Otto Zitko


Otto Zitko’s art ingrains itself onto the mind of each and every viewer. Because in Zitko’s works, seemingly chaotic lines dart across the surface and merge, twist, knot together and tangle to form images. These images contain the same qualities that Jean-Luc Godard looks for in a good film: a beginning, a middle and an end – but not necessarily in that order.

In the preface to his book Otto Zitko – Me, Myself and I, Tom Trevor (the former head of Arnolfini in Bristol, where Otto Zitko created a wall paining spanning three floors in 2010, similar to his highly acclaimed installation at Hamburger Bahnhof for the exhibition Die Kunst ist super!, curated by Udo Kittelmann in 2009) tells the story of a little boy who had been told to practise his handwriting in an exercise book, but his hand slipped every time he put pen to paper: he got lost in lines and deviations and was obviously more interested in going beyond the limits of the paper than trying to create beautifully formed letters. “Of course it would be quite wrong simply to characterise Otto Zitko’s practice as the unfettered outpourings of a primitive, childlike urge”, explains Tom Trevor. “Long after mastering the written word at school, as a teenager Zitko learned to draw by copying photographs of works by Dürer, Rembrandt, and Tintoretto, amongst others, as well as by making studies from nature. Later still, he began expanding his drawing practice, step by step, from small works on paper to large-scale panels, only eventually graduating to the cavernous, immersive space of architectural interiors.”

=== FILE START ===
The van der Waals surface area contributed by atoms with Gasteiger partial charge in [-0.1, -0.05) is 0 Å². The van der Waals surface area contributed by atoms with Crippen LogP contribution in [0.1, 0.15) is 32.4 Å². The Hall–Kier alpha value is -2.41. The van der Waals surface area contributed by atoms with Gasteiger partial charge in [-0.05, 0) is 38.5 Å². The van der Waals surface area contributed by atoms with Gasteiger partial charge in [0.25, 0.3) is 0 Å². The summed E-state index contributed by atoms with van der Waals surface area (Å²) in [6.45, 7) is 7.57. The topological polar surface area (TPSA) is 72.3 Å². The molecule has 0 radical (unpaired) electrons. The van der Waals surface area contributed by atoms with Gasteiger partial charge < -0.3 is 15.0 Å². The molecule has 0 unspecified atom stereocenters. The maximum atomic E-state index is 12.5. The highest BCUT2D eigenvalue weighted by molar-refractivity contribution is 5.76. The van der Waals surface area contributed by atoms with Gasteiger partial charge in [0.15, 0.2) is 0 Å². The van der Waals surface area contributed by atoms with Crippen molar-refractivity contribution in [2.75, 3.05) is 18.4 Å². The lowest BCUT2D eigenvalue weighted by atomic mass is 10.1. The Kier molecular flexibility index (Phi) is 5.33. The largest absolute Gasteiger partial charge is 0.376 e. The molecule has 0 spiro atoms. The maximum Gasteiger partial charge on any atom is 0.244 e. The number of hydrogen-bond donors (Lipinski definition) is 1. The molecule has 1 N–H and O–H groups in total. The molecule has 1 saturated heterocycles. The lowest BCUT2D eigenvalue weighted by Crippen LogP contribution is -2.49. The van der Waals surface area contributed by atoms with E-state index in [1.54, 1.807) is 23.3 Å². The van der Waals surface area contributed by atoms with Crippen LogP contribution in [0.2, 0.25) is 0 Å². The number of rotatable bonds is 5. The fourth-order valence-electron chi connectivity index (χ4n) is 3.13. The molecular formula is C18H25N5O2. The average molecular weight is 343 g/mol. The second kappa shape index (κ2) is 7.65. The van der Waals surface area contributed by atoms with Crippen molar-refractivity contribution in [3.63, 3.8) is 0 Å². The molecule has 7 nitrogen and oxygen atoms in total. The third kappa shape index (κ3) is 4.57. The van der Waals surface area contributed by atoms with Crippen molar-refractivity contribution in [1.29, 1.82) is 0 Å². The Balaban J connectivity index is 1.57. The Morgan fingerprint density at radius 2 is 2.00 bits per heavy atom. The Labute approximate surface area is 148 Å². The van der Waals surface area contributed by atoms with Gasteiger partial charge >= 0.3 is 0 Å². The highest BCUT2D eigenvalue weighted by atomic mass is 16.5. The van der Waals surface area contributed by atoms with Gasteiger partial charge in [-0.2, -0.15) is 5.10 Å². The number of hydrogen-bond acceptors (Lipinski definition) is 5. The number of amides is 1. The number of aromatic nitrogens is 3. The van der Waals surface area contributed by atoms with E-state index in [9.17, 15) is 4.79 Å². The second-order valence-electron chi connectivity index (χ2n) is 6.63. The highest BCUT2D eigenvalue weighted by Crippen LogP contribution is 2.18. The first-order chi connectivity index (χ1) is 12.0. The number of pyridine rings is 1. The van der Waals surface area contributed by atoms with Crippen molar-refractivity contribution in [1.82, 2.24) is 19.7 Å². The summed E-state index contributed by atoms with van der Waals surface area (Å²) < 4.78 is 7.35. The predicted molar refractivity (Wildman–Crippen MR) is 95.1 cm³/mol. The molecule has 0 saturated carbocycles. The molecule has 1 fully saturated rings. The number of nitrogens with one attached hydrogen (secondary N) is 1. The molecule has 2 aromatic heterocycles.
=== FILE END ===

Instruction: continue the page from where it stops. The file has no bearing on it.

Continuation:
His most recent elaborate wall painting formed an integral part of Manifesta 10, which was curated by Kasper König in St Petersburg: wild, red lines sprawled across two rooms, coming together to create a single installation. In an interview with the art magazine art, Kasper König explained that, against the backdrop of politically difficult times, he didn’t want to present “Disneyland art” or works that appealed to the “taste of the oligarchs”. When asked what his aim was, he replied: “Abstraction, for example, is a very important phenomenon to me. It originated in Russia, but no longer exists there, of all places. This is why I work with artists like Otto Zitko who reflect on this heritage.”

In his second solo exhibition at Krobath Berlin, Otto Zitko presents new large-format works: black and silver-coloured lines drawn with oil paint and lacquer on honeycomb boards. “They don’t represent the installation per se”, the art historian Jan Avgikos wrote about Zitko’s works, “Instead, they distil the polarities of experience that characterise Zitko’s installations.” A condensation of sorts. Of space onto a surface.

Peter Krobath
(English translation: Mandana Taban)